Personal tools

next
previous
items

Skip to content. | Skip to navigation

Sound and independent information
on the environment

You are here: Home / Data and maps
577 items matching your search terms.
Filter the results.
Item type
























































































New items since



Sort by relevance · date (newest first) · alphabetically
Press Release Europe's cities still suffering from harmful air pollution
Air pollution in Europe comes with a high price tag, according to a new report from the European Environment Agency (EEA). While policies have improved air quality overall, air pollution is still the main environmental health hazard, resulting in high costs for health care systems, unhealthy workers and an estimated 400 000 premature deaths in Europe in 2011.
Located in Media News
Publication Europe's environment — The fourth assessment
Located in Publications
Publication Europe's environment — The fourth assessment. Executive summary
Located in Publications
Publication Europe's forests at a glance — a breath of fresh air in a changing climate
Forests do not only provide us food, fibre and medicine, they regulate our climate and improve our quality of life. Human activities and climate change exert increasing pressure on our forest resources and the services they provide. With increasing demand on forests services on the one side, and uncertainty and risks linked to climate change on the other, we need to ensure that forests can continue fulfilling their multifunctional role.
Located in Publications
Article Europe’s air today
Europe has improved its air quality in recent decades. Emissions of many pollutants were curbed successfully, but particulate matter and ozone pollution in particular continue to pose serious risks to the health of Europeans.
Located in Signals — Living in a changing climate Signals 2013 Articles
Publication Evaluation of progress under the EU National Emission Ceilings Directive
This report considers whether the EU has successfully addressed environmental and health objectives for 2010, set out when the National Emission Ceilings Directive was adopted in 2001. Certain objectives appear to be met according to the original scientific understanding used to inform the directive. But when using the improved scientific understanding of air pollution now available, it is clear that emissions need to be even further reduced to protect health and the environment.
Located in Publications
Article Every breath we take
We breathe from the moment we are born until the moment we die. It is a vital and constant need, not only for us but for all life on Earth. Poor air quality affects us all: it harms our health and the health of the environment, which leads to economic losses. But what does the air we breathe consist of and where do the various air pollutants come from?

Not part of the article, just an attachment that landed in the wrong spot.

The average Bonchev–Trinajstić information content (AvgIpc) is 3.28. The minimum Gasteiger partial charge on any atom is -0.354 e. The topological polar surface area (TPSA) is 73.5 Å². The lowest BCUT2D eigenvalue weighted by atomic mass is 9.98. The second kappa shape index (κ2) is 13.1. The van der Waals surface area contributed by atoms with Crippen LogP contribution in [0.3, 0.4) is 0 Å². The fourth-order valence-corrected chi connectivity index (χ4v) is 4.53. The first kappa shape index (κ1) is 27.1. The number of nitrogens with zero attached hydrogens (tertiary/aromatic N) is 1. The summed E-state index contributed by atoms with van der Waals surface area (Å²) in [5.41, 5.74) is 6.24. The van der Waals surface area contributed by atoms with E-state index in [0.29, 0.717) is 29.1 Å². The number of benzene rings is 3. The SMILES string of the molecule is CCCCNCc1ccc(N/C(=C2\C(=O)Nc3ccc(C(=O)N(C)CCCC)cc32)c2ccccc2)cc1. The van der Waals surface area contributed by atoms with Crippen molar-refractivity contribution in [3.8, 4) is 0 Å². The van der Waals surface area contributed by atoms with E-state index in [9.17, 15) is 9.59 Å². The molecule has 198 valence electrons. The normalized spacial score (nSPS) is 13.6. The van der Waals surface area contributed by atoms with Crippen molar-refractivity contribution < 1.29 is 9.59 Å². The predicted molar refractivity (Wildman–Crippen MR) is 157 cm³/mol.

Located in Signals — Living in a changing climate Signals 2013 Articles
File Every breath we take
Located in Media Audiovisuals
Highlight Every breath we take – Signals 2013 focuses on air quality in Europe
Poor air quality can have serious impacts on our health and the environment. How is Europe’s air quality? What are the main sources of air pollutants? How do they affect our health and the environment? What does Europe do to improve air quality? The new edition of the European Environment Agency’s (EEA) Signals takes a closer look.
Located in News
Indicator Assessment Exceedance of air quality limit values in urban areas (CSI 004) - Assessment published Aug 2010
Particulate Matter (PM 10 ) In the period 1997-2008, 18-50 % of the urban population was potentially exposed to ambient air concentrations of particulate matter (PM 10 ) in excess of the EU limit value set for the protection of human health (50 microgram /m 3 daily mean not be exceeded more than 35 days a calendar year); (Figure 1). Nitrogen dioxide (NO 2 ) In the period 1997-2008, 6-41 % of the urban population was potentially exposed to ambient air nitrogen dioxide (NO 2 ) concentrations above the EU limit value set for the protection of human health (40 microgram NO 2 /m 3 annual mean). There was a slight downwards trend over the period (Figure 1). Ozone (O 3 ) In the period 1997-2008, 13-62 % of the urban population in Europe was exposed to ambient ozone concentrations exceeding the EU target value set for the protection of human health (120 microgram O 3 /m 3 daily maximum 8-hourly average, not to be exceeded more than 25 times a calendar year by 2010). The 62 % of the urban population exposed to ambient ozone concentrations over the EU target value was recorded in 2003, which was the record year. There was no discernible trend over the period (Figure 1). Sulphur dioxide (SO 2 ) In the period 1997-2008, the fraction of the urban population in EEA-32 member countries that is potentially exposed to ambient air concentrations of sulphur dioxide in excess of the EU limit value set for the protection of human health (125 microgram SO 2 /m 3 daily mean not to be exceeded more than three days a year), decreased to less than 1 %, and as such the EU limit value set is close to being met everywhere in the urban background (Figure 1).
Located in Data and maps Indicators Exceedance of air quality limit values in urban areas
European Environment Agency (EEA)
Kongens Nytorv 6
1050 Copenhagen K
Denmark
Phone: +45 3336 7100